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Launching a new homepage for Curbed

How we created a branded experience atop a unified product

Last year we launched Curbed on a new, unified version of Chorus. We called the Curbed launch “the start of a new era at Vox Media,” where we could iterate on our platform more frequently and universally improve all of our brands’ websites with each new iteration. This week, we’re seeing those benefits firsthand with a relaunch of Curbed on our new homepage product.

Back in August, we kicked off a project to create a unified homepage product for all of our brands. This was a challenging task, as each of our brands had incredibly custom, robust homepages. We didn’t want to create a mashup of all of our existing homepages; instead we sought to understand the value of a homepage today and how it should serve audiences, editorial teams, and advertisers.

We started the process of designing a new homepage product with an extensive research phase. With the help of our Data & Analytics team, we analyzed current user behavior across each of our homepages. We also created a user survey to learn how our audience finds and engages with the news. Nearly 1,700 users across our eight brands responded with their thoughts. Additionally, we reviewed the user feedback Curbed’s engagement team collected following their initial launch last year.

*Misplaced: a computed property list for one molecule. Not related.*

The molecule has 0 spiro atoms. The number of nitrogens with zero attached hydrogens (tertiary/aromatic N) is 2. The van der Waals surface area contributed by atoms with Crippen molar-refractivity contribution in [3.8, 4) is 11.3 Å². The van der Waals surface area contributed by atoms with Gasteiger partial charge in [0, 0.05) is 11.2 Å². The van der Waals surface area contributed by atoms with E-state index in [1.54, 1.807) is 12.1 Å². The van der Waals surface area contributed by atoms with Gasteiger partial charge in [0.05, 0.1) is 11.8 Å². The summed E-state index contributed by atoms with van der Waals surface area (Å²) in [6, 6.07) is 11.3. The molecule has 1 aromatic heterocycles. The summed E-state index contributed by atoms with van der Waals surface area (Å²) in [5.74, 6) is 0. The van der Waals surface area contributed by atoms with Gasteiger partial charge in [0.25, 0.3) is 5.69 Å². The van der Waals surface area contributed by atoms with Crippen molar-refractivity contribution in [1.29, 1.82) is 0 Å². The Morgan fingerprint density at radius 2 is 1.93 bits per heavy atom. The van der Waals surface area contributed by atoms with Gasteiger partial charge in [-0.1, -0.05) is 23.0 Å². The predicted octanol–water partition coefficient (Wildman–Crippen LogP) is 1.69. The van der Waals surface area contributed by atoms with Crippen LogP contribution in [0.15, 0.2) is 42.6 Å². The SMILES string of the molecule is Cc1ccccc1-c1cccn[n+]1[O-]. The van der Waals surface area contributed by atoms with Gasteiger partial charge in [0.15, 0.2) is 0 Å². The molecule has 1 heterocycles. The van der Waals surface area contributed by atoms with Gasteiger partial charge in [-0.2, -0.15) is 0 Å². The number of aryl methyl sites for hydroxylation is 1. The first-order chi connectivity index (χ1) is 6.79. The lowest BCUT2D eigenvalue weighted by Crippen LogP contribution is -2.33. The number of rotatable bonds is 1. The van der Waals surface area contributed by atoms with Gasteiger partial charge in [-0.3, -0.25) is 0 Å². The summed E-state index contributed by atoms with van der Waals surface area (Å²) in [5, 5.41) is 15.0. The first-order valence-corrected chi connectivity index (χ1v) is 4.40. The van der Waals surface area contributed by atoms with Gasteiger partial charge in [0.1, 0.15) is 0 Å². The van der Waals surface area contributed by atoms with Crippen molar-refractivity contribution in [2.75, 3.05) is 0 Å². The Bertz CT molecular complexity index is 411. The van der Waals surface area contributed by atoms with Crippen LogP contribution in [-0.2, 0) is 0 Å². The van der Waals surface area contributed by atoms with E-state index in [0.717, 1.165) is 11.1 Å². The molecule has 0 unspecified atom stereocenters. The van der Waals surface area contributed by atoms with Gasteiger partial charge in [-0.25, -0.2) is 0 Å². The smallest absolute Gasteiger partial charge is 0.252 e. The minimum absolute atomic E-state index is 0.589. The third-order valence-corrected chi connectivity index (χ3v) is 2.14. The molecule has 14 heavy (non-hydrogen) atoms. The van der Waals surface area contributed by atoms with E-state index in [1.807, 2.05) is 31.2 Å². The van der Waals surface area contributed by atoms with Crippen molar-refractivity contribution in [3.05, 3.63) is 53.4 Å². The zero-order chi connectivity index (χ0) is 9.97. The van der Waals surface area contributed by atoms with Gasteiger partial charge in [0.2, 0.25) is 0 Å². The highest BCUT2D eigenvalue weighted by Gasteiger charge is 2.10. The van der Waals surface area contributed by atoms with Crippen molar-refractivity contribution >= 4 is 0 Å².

After distilling all of that research, one thing was abundantly clear: our homepage audience typically consists of return visitors who are looking for fresh content since their last visit, and we needed to build an experience that supports that goal. Our research also showed that our current homepages were too complicated, cluttered with many modules without clearly indicating what’s new and what’s important. And of course, we heard that the pages needed to load more quickly. We needed to simplify and do less.

Armed with our findings, we created a new homepage system that enables fast discovery of new content, helps brands to feel distinct, and most importantly, allows us to evolve the design over time in accordance with user behavior. In November, we launched our first brand, The Verge, on the new homepage product. Since then, we’ve been able to test whether our assumptions about the new homepage were accurate, and apply the findings to our second brand to launch on the product—Curbed.